Former FDA commissioner Dr. Scott Gottlieb predicted Sunday on “Face the Nation” that the Biden administration could begin rolling out COVID-19 vaccines for children as soon as November 4, right after a Centers for Disease Control panel will decide whether to grant emergency use authorization for the COVID-19 vaccine for children ages 5-11.
Gottlieb said the Biden administration is making the effort to push the vaccine directly into pediatricians’ offices. Pfizer, which Gottlieb sits on the board, is developing a small tray that carries 10 vials at a time and a storage container that is small enough for small-to-medium sized pediatrician’s office to stock the vaccine and deliver it.
“It could be stored in a regular refrigerator for up to 10 weeks. It was purposely packaged that way,” Gottlieb said. “And so, the idea is to try to get it into pediatrician’s offices because we know that getting children vaccinated is a much more consultative endeavor.”
Gottlieb said many parents may not want to drag their children into a mass vaccination site or pharmacy and would rather have their children in the comfort of their own pediatrician’s office.
Pfizer and BioNTech asked the FDA to authorize the vaccine for children 5 to 11 in early October. On Friday, scientists at the FDA said that the likely benefits of giving the Pfizer COVID-19 vaccine to 5- to 11-year-olds far outweigh the potential risks, such as heart inflammation.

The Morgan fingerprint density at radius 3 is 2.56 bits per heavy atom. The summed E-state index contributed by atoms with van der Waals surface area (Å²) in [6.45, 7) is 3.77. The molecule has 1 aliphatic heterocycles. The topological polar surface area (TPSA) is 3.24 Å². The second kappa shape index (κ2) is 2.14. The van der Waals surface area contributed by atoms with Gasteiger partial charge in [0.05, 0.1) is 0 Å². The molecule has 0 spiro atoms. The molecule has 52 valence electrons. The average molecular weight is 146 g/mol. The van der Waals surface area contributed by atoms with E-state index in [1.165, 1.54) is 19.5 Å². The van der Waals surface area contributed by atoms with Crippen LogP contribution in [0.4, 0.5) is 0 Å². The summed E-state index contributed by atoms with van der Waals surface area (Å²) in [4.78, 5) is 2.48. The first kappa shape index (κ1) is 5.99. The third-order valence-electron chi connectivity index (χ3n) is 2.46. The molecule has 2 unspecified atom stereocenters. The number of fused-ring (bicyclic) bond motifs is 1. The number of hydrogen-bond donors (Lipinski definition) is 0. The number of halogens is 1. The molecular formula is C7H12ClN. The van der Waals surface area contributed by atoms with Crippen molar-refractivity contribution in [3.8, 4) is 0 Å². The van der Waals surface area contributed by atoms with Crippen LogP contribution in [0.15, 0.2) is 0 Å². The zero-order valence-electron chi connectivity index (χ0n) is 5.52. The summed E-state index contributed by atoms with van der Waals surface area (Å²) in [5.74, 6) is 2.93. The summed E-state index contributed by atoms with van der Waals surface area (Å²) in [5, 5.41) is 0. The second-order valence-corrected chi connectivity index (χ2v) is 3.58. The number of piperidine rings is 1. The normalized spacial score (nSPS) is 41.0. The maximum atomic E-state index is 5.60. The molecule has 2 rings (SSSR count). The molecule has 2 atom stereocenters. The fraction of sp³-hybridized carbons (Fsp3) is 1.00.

On Tuesday, the FDA’s advisory panel will meet to review the data and evidence of the vaccine’s safety and effectiveness in children, and vote on whether the FDA should authorize the use.
“If Pfizer does get the authorization on Tuesday from FDA, even before the CDC votes on this on November 2 and 3, they’ll start to ship it into the supply chain so it will be available for use once there is a hopefully positive vote from CDC, said Gottlieb. So, it could be as early as November 4 and 5 that you can go into some locations and get your child vaccinated,” he said.
Although kids are at a lower risk of having a severe outcome due to contracting the virus, many have been hospitalized. According to the CDC, at least 731 children have died from COVID-19, including 160 deaths in the 5- to 11-year-old age range.